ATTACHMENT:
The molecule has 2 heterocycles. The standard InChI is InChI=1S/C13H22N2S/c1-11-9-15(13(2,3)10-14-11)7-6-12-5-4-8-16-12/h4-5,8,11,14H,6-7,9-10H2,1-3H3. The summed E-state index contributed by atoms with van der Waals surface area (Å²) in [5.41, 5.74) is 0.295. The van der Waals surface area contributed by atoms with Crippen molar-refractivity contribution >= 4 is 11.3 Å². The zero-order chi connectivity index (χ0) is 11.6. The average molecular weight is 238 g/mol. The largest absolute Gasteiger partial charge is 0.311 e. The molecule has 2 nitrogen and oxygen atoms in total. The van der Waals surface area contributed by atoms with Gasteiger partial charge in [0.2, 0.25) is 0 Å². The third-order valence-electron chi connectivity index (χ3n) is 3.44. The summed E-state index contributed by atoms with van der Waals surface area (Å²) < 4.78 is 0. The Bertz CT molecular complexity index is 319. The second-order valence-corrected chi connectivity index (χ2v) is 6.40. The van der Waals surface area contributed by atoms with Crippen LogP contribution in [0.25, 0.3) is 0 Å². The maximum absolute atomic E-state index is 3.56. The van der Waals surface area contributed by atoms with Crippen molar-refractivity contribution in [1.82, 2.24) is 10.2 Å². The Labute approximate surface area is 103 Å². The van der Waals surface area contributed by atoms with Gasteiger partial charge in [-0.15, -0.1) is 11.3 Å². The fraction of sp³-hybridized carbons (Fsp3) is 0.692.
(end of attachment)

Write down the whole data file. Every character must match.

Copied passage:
The molecule has 2 heterocycles. The standard InChI is InChI=1S/C13H22N2S/c1-11-9-15(13(2,3)10-14-11)7-6-12-5-4-8-16-12/h4-5,8,11,14H,6-7,9-10H2,1-3H3. The summed E-state index contributed by atoms with van der Waals surface area (Å²) in [5.41, 5.74) is 0.295. The van der Waals surface area contributed by atoms with Crippen molar-refractivity contribution >= 4 is 11.3 Å². The zero-order chi connectivity index (χ0) is 11.6. The average molecular weight is 238 g/mol. The largest absolute Gasteiger partial charge is 0.311 e. The molecule has 2 nitrogen and oxygen atoms in total. The van der Waals surface area contributed by atoms with Gasteiger partial charge in [0.2, 0.25) is 0 Å². The third-order valence-electron chi connectivity index (χ3n) is 3.44. The summed E-state index contributed by atoms with van der Waals surface area (Å²) < 4.78 is 0. The Bertz CT molecular complexity index is 319. The second-order valence-corrected chi connectivity index (χ2v) is 6.40. The van der Waals surface area contributed by atoms with Crippen LogP contribution in [0.25, 0.3) is 0 Å². The maximum absolute atomic E-state index is 3.56. The van der Waals surface area contributed by atoms with Crippen molar-refractivity contribution in [1.82, 2.24) is 10.2 Å². The Labute approximate surface area is 103 Å². The van der Waals surface area contributed by atoms with Gasteiger partial charge in [-0.15, -0.1) is 11.3 Å². The fraction of sp³-hybridized carbons (Fsp3) is 0.692.